Forecasting hurricanes: Part 1
How good (or bad) are today's forecasts?
This is the first of a two-part series on hurricane forecasting. Part 1 details how reliable forecasts are expected to be when (and if?) the 2010 tropical season finally picks up steam. Part 2, to appear next week, will look at ongoing research into the development of tropical systems and the prospects for improved forecasts.
As reported in an earlier post by CWG's Greg Postel, the National Oceanic and Atmospheric Administration's latest update of its 2010 seasonal hurricane forecast calls for a significant chance that the remainder of the season will be very active, perhaps one of the most active on record. Whatever the number of tropical storms and hurricanes -- collectively referred to here as tropical cyclones (TC) -- most seasonal hurricane forecasts justifiably caution that it's impossible to reliably forecast when and where an individual storm might develop, nor its intensity and whether it will make landfall, before a storm even exists.
The specifics of genesis, strength, size and track of TCs fall in the domain of daily weather. As such, predictability is limited in theory and practice from a few hours to about a week or two at most (no one really knows for sure). These specifics, of course, are precisely those which are required by emergency managers who, for example, must decide if and when to order evacuations, and those which ultimately determine the impact of a TC on lives and property.
So, what are the current capabilities and limitations in the accuracy and utility of TC forecasts?
The foundation of the TC prediction and warning process is the track forecast. If the track forecast is off, so too will be predictions of other parameters, such as wind speed and direction, rainfall, and storm surge relative to landfall. This would be true even if it were possible to accurately forecast the distribution of winds, precipitation, etc., relative to the storm center. In reality, however, this is not possible (discussed below), which compounds the significance of track errors and further undermines the value of all aspects of the TC forecast.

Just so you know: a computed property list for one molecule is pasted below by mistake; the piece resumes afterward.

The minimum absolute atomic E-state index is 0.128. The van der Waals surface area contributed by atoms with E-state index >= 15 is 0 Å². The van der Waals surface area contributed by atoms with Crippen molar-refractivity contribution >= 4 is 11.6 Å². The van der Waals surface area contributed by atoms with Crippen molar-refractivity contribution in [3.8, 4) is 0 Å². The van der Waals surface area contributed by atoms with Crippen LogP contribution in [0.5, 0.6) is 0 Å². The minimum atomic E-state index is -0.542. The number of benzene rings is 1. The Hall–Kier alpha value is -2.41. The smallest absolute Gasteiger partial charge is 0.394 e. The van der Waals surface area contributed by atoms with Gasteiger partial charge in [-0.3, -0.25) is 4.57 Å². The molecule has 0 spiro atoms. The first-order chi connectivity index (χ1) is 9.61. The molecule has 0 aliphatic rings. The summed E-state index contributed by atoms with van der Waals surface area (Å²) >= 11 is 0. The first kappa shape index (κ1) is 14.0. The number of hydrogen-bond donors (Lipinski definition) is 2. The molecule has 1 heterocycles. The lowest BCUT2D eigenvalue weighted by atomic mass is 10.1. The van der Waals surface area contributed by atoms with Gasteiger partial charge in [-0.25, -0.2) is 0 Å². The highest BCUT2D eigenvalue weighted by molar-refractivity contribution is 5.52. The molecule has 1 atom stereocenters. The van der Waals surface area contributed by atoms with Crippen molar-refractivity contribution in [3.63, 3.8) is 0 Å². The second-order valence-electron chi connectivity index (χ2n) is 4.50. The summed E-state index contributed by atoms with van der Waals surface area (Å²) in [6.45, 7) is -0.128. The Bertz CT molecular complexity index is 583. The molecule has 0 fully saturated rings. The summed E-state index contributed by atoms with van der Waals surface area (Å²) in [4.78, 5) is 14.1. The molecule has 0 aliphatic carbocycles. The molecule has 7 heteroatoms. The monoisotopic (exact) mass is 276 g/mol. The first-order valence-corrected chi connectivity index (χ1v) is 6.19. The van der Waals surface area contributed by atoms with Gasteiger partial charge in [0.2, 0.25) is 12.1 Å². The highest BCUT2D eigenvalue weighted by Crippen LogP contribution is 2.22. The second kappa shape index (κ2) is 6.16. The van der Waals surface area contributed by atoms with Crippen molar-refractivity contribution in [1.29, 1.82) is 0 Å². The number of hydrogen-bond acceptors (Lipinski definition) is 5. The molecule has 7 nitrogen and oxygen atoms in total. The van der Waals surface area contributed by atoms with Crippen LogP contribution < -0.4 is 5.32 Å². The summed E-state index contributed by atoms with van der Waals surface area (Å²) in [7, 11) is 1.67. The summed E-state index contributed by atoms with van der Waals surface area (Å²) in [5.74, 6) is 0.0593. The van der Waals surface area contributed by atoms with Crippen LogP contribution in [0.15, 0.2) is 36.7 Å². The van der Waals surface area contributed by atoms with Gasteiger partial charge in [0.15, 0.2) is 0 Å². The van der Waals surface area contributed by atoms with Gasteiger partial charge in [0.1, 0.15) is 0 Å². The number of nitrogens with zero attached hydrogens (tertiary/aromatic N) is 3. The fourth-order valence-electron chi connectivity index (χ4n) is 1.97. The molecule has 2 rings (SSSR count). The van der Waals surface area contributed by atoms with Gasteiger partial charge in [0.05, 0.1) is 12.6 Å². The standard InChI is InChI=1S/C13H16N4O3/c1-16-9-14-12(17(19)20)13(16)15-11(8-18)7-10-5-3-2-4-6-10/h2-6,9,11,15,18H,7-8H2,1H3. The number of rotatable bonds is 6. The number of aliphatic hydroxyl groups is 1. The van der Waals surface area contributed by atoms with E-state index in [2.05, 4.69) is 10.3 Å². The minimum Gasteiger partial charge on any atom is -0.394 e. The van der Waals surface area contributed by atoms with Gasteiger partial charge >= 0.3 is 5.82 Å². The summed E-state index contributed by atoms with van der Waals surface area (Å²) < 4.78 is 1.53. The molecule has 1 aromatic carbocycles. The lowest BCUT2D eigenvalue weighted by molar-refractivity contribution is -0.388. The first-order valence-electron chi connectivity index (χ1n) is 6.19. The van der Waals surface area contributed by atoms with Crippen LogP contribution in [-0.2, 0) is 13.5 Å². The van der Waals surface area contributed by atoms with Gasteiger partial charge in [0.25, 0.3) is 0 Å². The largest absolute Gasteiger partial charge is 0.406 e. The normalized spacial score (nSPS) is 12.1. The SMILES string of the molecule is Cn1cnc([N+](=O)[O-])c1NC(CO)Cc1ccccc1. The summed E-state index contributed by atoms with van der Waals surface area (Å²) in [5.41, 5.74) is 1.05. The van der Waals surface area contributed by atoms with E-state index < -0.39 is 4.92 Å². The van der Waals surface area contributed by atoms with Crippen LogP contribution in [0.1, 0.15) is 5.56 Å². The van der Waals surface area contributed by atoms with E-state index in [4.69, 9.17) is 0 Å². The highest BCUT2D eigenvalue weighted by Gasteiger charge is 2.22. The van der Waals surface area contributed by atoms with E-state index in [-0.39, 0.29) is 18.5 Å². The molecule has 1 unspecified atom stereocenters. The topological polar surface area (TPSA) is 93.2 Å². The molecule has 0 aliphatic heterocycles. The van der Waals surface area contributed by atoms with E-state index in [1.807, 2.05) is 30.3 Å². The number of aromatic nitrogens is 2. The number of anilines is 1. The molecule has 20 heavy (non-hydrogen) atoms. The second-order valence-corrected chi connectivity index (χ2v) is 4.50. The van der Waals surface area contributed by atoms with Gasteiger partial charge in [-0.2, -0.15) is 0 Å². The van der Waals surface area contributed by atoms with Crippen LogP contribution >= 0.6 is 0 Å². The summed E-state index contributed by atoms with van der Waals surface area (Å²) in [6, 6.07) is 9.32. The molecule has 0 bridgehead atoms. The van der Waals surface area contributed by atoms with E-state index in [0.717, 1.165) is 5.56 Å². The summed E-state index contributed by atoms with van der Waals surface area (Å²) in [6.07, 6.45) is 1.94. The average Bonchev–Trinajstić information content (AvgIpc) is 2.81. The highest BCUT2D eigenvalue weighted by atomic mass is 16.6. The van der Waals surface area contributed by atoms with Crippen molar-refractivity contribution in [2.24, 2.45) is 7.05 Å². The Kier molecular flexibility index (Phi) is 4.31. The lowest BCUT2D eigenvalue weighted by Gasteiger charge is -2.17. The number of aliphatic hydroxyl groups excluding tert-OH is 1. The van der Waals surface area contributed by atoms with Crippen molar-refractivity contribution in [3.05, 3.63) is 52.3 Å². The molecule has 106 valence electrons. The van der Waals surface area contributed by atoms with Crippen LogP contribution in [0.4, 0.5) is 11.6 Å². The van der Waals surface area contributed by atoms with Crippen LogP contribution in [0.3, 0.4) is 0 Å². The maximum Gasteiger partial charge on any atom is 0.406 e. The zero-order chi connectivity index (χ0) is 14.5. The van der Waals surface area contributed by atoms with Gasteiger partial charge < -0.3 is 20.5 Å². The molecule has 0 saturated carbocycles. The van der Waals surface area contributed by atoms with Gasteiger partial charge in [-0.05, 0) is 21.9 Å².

The good news is that track forecasts -- on average -- have steadily improved. As seen in the chart below, the 72-hour average track error for the Atlantic Basin decreased between the 1970s and 2000s from about 385 nautical miles to 155 nautical miles. Following the lower dotted horizontal line from right to left shows that three-day forecasts are as skillful now as 48-hour forecasts were during the 1990s, and more accurate than 36-hour forecasts of the 1980s. Forecasts to five days out did not begin until 2001. Following the upper dotted horizontal line from right to left shows that the current decade's five-day track error (about 265 nautical miles) is somewhat less than that of the 2.5-day forecasts of the 1980s.
This overall improvement in prediction of TC tracks is an impressive accomplishment attributable to advances in observational systems and weather prediction models and, just as important, forecasters' improving ability to balance the capabilities and limitations of observations and models in the process of formulating official forecasts.
While these improvements in the average skill of track forecasts indisputably reflect major progress, they hardly can be considered good enough for having a high level of confidence on what, if any, action should be taken as a TC moves toward possible landfall. Moreover, the average errors obscure the fact that there is considerable variability in track forecast errors within a season. To account for this, National Hurricane Center (NHC) forecasts are displayed in the form of a "cone of uncertainty."
The width of the cone is statistically based and set so that it encompasses two-thirds of the track errors over the most recent five-year period. To put it another way, there is a 33.3% chance the actual track will fall outside the cone. For the 2010 tropical season, the width of the cone at days one, three and five is 124, 322 and 570 nautical miles, respectively. Needless to say, especially beyond a couple days ahead, the inability to be more precise in the forecast track generally requires the warning area for coastal areas to be considerably larger than the area ultimately affected. This often results in costly "over warning" (e.g., unnecessary evacuations) given the priority of safeguarding lives and property. (Informally and unofficially, this "better-safe-than-sorry" approach in the official track forecasts is frequently referred to as the "path of least regret.")